Q.3 Do you think the changes of government in China and the US will affect the situation in the South and East China Seas?
A.3 I don’t think the change in government itself will be a factor. The conflicts in the South and East China Seas all have to do with nationalism and the perceptions of sovereignty. This has little to do with who is in charge. But I think what might make a difference is if China realizes that ASEAN is a very strong forum that will not accept a very extravagant or absolute position of China in the South China Sea conflict. In the East China Sea I think it is a little different. This conflict is not multilateral and that will depend really on the political relationship between China and Japan. It cannot be predicted but one would assume that both sides will be careful in not pushing it too far. I worry more about this conflict because China may have a desire to compromise with ASEAN but less so with Japan.
Q.4 How do you think the rebalance of the US towards the Asia Pacific will evolve under the new term of the Obama administration?
A.4 Well the policy has already been decided. Now is the period for implementation. The question is whether the United States will have the economic and material resources to carry it out. Rebalancing by itself is not a big deal militarily speaking. It does not really require that much of an adjustment in US force deployments. But even maintaining the current level of deployment is going to be challenging especially if the budget crisis continues and growth does not return in the United States. But even if the US is committed to rebalancing, there is a perception in the region that the United States cannot sustain it. And whether rightly or wrongly that perception is there. This is going to make it very difficult for the US to have a credible rebalancing strategy. Any policy requires credibility and that is a problem for the US.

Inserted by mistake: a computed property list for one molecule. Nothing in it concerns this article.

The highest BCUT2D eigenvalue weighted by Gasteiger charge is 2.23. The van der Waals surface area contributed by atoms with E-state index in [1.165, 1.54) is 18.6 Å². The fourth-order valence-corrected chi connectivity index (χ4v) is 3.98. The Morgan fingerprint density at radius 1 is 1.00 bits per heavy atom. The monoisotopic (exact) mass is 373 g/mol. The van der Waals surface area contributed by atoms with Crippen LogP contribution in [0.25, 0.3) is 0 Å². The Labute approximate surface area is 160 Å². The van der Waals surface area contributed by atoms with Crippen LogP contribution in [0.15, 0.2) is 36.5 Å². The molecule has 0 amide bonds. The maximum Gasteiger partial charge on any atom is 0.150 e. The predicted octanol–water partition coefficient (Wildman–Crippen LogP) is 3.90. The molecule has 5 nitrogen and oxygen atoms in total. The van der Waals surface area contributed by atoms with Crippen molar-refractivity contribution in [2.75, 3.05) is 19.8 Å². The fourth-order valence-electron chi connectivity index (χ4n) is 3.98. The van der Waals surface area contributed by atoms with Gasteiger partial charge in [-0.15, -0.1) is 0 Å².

Q.5 And how do you think the multiple regional organizations and forums in the area relate to each other? What role do they play in the region?
A.5 There is a lot of overlap among different regional institutions and that needs to be addressed. For example, ARF (ASEAN Regional Forum) and EAS (East Asia Summit) both deal with security issues while APEC (Asia-Pacific Economic Cooperation) and TPP (Trans-Pacific Partnership) are both pursuing trade liberalization. While this overlap won’t disappear immediately, it is quite clear that EAS is becoming a more politically strategic institution, probably the most important one in the region. But it is not an implementing body. It does not have a secretariat. So it is basically a forum for the discussion and setting policy directions. ARF, on the other hand, is more like an implementing body. And APEC as well as ASEAN +3 are going to deal with financial and economic issues. So I think there is a division of labor emerging. It depends on where the United States, China, Japan and to a lesser extent India put their resources into and which particular institution they use for solving particular problems.
Q.6 What do you think is the attitude of both China and the US towards ASEAN and other regional organizations?